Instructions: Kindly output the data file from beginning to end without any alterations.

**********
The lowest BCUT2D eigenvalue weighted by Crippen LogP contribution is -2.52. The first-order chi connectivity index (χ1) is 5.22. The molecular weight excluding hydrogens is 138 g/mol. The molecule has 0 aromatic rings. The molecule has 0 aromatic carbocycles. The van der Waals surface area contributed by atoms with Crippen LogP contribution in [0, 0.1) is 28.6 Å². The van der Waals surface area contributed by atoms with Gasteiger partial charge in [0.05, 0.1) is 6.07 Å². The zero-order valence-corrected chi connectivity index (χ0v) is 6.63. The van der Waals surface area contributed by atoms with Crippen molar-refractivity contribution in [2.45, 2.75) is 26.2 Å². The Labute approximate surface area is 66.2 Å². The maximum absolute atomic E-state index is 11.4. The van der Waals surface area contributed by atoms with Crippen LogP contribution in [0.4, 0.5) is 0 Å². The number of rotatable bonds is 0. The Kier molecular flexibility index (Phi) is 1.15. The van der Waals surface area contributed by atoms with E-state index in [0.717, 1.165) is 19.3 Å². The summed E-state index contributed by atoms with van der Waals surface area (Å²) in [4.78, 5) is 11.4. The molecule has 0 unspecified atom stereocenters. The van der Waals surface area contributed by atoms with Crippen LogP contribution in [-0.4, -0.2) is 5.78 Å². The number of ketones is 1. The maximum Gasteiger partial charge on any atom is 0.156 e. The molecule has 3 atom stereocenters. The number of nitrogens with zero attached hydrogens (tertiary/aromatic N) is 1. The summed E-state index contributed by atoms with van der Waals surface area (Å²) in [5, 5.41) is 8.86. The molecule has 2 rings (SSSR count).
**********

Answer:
The lowest BCUT2D eigenvalue weighted by Crippen LogP contribution is -2.52. The first-order chi connectivity index (χ1) is 5.22. The molecular weight excluding hydrogens is 138 g/mol. The molecule has 0 aromatic rings. The molecule has 0 aromatic carbocycles. The van der Waals surface area contributed by atoms with Crippen LogP contribution in [0, 0.1) is 28.6 Å². The van der Waals surface area contributed by atoms with Gasteiger partial charge in [0.05, 0.1) is 6.07 Å². The zero-order valence-corrected chi connectivity index (χ0v) is 6.63. The van der Waals surface area contributed by atoms with Crippen molar-refractivity contribution in [2.45, 2.75) is 26.2 Å². The Labute approximate surface area is 66.2 Å². The maximum absolute atomic E-state index is 11.4. The van der Waals surface area contributed by atoms with Crippen LogP contribution in [0.4, 0.5) is 0 Å². The number of rotatable bonds is 0. The Kier molecular flexibility index (Phi) is 1.15. The van der Waals surface area contributed by atoms with E-state index in [0.717, 1.165) is 19.3 Å². The summed E-state index contributed by atoms with van der Waals surface area (Å²) in [4.78, 5) is 11.4. The molecule has 0 unspecified atom stereocenters. The van der Waals surface area contributed by atoms with Crippen LogP contribution in [-0.4, -0.2) is 5.78 Å². The number of ketones is 1. The maximum Gasteiger partial charge on any atom is 0.156 e. The molecule has 3 atom stereocenters. The number of nitrogens with zero attached hydrogens (tertiary/aromatic N) is 1. The summed E-state index contributed by atoms with van der Waals surface area (Å²) in [5, 5.41) is 8.86. The molecule has 2 rings (SSSR count).